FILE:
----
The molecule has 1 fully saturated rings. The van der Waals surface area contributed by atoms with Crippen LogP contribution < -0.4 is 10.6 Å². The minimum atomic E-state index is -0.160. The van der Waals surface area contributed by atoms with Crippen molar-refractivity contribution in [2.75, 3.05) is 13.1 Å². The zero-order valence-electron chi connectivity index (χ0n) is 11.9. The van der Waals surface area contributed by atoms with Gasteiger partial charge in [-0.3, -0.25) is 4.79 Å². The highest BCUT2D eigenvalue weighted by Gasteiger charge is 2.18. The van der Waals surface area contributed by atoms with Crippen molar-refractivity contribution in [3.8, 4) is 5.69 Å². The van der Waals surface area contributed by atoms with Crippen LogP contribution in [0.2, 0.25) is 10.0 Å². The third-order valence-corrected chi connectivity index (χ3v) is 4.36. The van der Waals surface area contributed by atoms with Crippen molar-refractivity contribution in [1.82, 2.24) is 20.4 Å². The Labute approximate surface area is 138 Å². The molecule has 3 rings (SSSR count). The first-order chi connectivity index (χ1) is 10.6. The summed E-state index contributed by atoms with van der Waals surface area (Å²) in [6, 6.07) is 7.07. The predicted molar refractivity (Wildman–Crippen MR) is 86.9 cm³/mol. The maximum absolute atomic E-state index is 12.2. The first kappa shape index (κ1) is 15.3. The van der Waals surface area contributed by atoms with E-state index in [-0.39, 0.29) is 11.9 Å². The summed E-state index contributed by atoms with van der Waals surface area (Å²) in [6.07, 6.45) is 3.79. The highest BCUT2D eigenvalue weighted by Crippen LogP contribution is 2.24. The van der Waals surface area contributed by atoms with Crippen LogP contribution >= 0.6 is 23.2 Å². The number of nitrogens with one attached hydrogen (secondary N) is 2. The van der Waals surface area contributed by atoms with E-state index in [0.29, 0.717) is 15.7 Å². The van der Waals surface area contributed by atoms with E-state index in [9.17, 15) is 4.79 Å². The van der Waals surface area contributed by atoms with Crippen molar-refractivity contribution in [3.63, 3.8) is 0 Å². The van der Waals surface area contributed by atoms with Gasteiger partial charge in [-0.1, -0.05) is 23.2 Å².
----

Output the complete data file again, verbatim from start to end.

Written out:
The molecule has 1 fully saturated rings. The van der Waals surface area contributed by atoms with Crippen LogP contribution < -0.4 is 10.6 Å². The minimum atomic E-state index is -0.160. The van der Waals surface area contributed by atoms with Crippen molar-refractivity contribution in [2.75, 3.05) is 13.1 Å². The zero-order valence-electron chi connectivity index (χ0n) is 11.9. The van der Waals surface area contributed by atoms with Gasteiger partial charge in [-0.3, -0.25) is 4.79 Å². The highest BCUT2D eigenvalue weighted by Gasteiger charge is 2.18. The van der Waals surface area contributed by atoms with Crippen molar-refractivity contribution in [3.8, 4) is 5.69 Å². The van der Waals surface area contributed by atoms with Crippen LogP contribution in [0.2, 0.25) is 10.0 Å². The third-order valence-corrected chi connectivity index (χ3v) is 4.36. The van der Waals surface area contributed by atoms with Crippen molar-refractivity contribution in [1.82, 2.24) is 20.4 Å². The Labute approximate surface area is 138 Å². The molecule has 3 rings (SSSR count). The first-order chi connectivity index (χ1) is 10.6. The summed E-state index contributed by atoms with van der Waals surface area (Å²) in [6, 6.07) is 7.07. The predicted molar refractivity (Wildman–Crippen MR) is 86.9 cm³/mol. The maximum absolute atomic E-state index is 12.2. The first kappa shape index (κ1) is 15.3. The van der Waals surface area contributed by atoms with E-state index in [-0.39, 0.29) is 11.9 Å². The summed E-state index contributed by atoms with van der Waals surface area (Å²) in [6.07, 6.45) is 3.79. The highest BCUT2D eigenvalue weighted by Crippen LogP contribution is 2.24. The van der Waals surface area contributed by atoms with Crippen LogP contribution >= 0.6 is 23.2 Å². The number of nitrogens with one attached hydrogen (secondary N) is 2. The van der Waals surface area contributed by atoms with E-state index in [0.29, 0.717) is 15.7 Å². The van der Waals surface area contributed by atoms with E-state index in [9.17, 15) is 4.79 Å². The van der Waals surface area contributed by atoms with Crippen molar-refractivity contribution in [3.63, 3.8) is 0 Å². The van der Waals surface area contributed by atoms with Gasteiger partial charge in [-0.1, -0.05) is 23.2 Å².